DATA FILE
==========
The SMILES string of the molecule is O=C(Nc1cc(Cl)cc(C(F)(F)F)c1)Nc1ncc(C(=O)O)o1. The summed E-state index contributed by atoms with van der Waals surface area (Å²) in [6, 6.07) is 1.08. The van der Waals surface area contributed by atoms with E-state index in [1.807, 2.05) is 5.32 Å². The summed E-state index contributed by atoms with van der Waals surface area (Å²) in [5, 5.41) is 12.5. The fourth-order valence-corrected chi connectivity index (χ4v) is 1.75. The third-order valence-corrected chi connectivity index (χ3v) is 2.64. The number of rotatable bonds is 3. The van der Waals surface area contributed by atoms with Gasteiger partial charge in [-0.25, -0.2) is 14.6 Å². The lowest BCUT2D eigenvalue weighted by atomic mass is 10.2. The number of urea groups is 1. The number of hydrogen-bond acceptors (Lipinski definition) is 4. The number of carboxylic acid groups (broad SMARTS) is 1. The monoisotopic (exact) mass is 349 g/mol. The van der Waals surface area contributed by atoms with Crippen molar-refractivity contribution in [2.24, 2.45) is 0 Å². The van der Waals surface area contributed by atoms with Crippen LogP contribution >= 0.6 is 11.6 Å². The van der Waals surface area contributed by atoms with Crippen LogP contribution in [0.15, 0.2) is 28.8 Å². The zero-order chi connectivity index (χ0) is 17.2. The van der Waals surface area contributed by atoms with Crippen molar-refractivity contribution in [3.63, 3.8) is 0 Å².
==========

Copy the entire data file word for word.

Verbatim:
The SMILES string of the molecule is O=C(Nc1cc(Cl)cc(C(F)(F)F)c1)Nc1ncc(C(=O)O)o1. The summed E-state index contributed by atoms with van der Waals surface area (Å²) in [6, 6.07) is 1.08. The van der Waals surface area contributed by atoms with E-state index in [1.807, 2.05) is 5.32 Å². The summed E-state index contributed by atoms with van der Waals surface area (Å²) in [5, 5.41) is 12.5. The fourth-order valence-corrected chi connectivity index (χ4v) is 1.75. The third-order valence-corrected chi connectivity index (χ3v) is 2.64. The number of rotatable bonds is 3. The van der Waals surface area contributed by atoms with Gasteiger partial charge in [-0.25, -0.2) is 14.6 Å². The lowest BCUT2D eigenvalue weighted by atomic mass is 10.2. The number of urea groups is 1. The number of hydrogen-bond acceptors (Lipinski definition) is 4. The number of carboxylic acid groups (broad SMARTS) is 1. The monoisotopic (exact) mass is 349 g/mol. The van der Waals surface area contributed by atoms with Crippen molar-refractivity contribution in [2.24, 2.45) is 0 Å². The van der Waals surface area contributed by atoms with Crippen LogP contribution >= 0.6 is 11.6 Å². The van der Waals surface area contributed by atoms with Crippen LogP contribution in [0.15, 0.2) is 28.8 Å². The zero-order chi connectivity index (χ0) is 17.2. The van der Waals surface area contributed by atoms with Crippen molar-refractivity contribution in [3.63, 3.8) is 0 Å².